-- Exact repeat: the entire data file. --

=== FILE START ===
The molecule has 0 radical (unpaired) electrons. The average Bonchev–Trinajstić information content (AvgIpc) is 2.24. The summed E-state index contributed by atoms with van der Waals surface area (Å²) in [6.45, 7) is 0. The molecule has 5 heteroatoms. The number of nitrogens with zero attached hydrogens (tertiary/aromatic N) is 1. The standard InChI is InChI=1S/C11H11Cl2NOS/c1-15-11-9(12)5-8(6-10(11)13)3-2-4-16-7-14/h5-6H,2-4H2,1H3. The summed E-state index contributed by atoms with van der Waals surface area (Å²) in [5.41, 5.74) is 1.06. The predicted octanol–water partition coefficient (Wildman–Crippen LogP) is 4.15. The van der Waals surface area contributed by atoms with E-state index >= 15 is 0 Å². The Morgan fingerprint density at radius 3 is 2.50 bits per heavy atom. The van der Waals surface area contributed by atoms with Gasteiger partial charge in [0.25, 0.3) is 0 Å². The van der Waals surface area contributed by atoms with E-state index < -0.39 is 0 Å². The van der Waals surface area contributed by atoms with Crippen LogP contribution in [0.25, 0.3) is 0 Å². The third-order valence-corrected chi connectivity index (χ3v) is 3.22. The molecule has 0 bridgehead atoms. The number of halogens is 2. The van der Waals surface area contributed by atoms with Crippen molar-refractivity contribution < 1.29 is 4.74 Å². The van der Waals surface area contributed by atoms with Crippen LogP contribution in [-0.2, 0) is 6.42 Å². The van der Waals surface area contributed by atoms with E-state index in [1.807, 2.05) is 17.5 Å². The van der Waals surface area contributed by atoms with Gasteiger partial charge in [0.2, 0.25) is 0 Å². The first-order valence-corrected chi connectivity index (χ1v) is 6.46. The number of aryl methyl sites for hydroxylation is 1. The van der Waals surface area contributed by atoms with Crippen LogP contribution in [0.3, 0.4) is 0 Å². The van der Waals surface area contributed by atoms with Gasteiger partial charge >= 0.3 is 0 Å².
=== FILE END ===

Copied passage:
The molecule has 0 radical (unpaired) electrons. The average Bonchev–Trinajstić information content (AvgIpc) is 2.24. The summed E-state index contributed by atoms with van der Waals surface area (Å²) in [6.45, 7) is 0. The molecule has 5 heteroatoms. The number of nitrogens with zero attached hydrogens (tertiary/aromatic N) is 1. The standard InChI is InChI=1S/C11H11Cl2NOS/c1-15-11-9(12)5-8(6-10(11)13)3-2-4-16-7-14/h5-6H,2-4H2,1H3. The summed E-state index contributed by atoms with van der Waals surface area (Å²) in [5.41, 5.74) is 1.06. The predicted octanol–water partition coefficient (Wildman–Crippen LogP) is 4.15. The van der Waals surface area contributed by atoms with E-state index >= 15 is 0 Å². The Morgan fingerprint density at radius 3 is 2.50 bits per heavy atom. The van der Waals surface area contributed by atoms with Gasteiger partial charge in [0.25, 0.3) is 0 Å². The van der Waals surface area contributed by atoms with E-state index < -0.39 is 0 Å². The van der Waals surface area contributed by atoms with Crippen LogP contribution in [0.25, 0.3) is 0 Å². The third-order valence-corrected chi connectivity index (χ3v) is 3.22. The molecule has 0 bridgehead atoms. The number of halogens is 2. The van der Waals surface area contributed by atoms with Crippen molar-refractivity contribution < 1.29 is 4.74 Å². The van der Waals surface area contributed by atoms with Crippen LogP contribution in [-0.2, 0) is 6.42 Å². The van der Waals surface area contributed by atoms with E-state index in [1.807, 2.05) is 17.5 Å². The van der Waals surface area contributed by atoms with Gasteiger partial charge in [0.2, 0.25) is 0 Å². The first-order valence-corrected chi connectivity index (χ1v) is 6.46. The number of aryl methyl sites for hydroxylation is 1. The van der Waals surface area contributed by atoms with Crippen LogP contribution in [0.3, 0.4) is 0 Å². The van der Waals surface area contributed by atoms with Gasteiger partial charge >= 0.3 is 0 Å².